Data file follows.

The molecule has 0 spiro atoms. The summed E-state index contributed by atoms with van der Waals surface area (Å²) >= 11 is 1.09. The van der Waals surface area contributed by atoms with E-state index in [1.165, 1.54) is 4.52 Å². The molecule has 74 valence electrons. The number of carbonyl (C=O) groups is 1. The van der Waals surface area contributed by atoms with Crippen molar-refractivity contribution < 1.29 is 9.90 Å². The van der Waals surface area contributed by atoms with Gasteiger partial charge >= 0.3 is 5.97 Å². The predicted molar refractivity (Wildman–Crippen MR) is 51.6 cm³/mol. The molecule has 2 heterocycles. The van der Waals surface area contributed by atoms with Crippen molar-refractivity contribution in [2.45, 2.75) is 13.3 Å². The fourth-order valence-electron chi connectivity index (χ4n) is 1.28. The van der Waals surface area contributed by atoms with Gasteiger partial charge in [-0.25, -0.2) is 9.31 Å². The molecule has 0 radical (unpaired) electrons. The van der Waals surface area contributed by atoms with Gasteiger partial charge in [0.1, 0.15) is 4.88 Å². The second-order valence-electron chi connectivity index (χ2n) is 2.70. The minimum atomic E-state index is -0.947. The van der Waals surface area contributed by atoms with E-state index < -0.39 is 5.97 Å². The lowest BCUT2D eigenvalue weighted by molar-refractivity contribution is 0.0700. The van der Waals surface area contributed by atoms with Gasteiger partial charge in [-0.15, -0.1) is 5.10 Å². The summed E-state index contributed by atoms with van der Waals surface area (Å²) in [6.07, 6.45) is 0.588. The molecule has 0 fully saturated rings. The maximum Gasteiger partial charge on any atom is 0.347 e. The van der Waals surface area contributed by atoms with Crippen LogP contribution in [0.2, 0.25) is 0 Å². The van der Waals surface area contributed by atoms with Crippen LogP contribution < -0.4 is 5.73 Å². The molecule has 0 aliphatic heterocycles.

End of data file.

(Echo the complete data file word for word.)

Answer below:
The molecule has 0 spiro atoms. The summed E-state index contributed by atoms with van der Waals surface area (Å²) >= 11 is 1.09. The van der Waals surface area contributed by atoms with E-state index in [1.165, 1.54) is 4.52 Å². The molecule has 74 valence electrons. The number of carbonyl (C=O) groups is 1. The van der Waals surface area contributed by atoms with Crippen molar-refractivity contribution < 1.29 is 9.90 Å². The van der Waals surface area contributed by atoms with Gasteiger partial charge >= 0.3 is 5.97 Å². The predicted molar refractivity (Wildman–Crippen MR) is 51.6 cm³/mol. The molecule has 2 heterocycles. The van der Waals surface area contributed by atoms with Crippen molar-refractivity contribution in [2.45, 2.75) is 13.3 Å². The fourth-order valence-electron chi connectivity index (χ4n) is 1.28. The van der Waals surface area contributed by atoms with Gasteiger partial charge in [-0.25, -0.2) is 9.31 Å². The molecule has 0 radical (unpaired) electrons. The van der Waals surface area contributed by atoms with Gasteiger partial charge in [0.1, 0.15) is 4.88 Å². The second-order valence-electron chi connectivity index (χ2n) is 2.70. The minimum atomic E-state index is -0.947. The van der Waals surface area contributed by atoms with E-state index < -0.39 is 5.97 Å². The lowest BCUT2D eigenvalue weighted by molar-refractivity contribution is 0.0700. The van der Waals surface area contributed by atoms with Gasteiger partial charge in [-0.15, -0.1) is 5.10 Å². The summed E-state index contributed by atoms with van der Waals surface area (Å²) in [6.07, 6.45) is 0.588. The molecule has 0 fully saturated rings. The maximum Gasteiger partial charge on any atom is 0.347 e. The van der Waals surface area contributed by atoms with Crippen LogP contribution in [0.2, 0.25) is 0 Å². The van der Waals surface area contributed by atoms with Crippen LogP contribution < -0.4 is 5.73 Å². The molecule has 0 aliphatic heterocycles.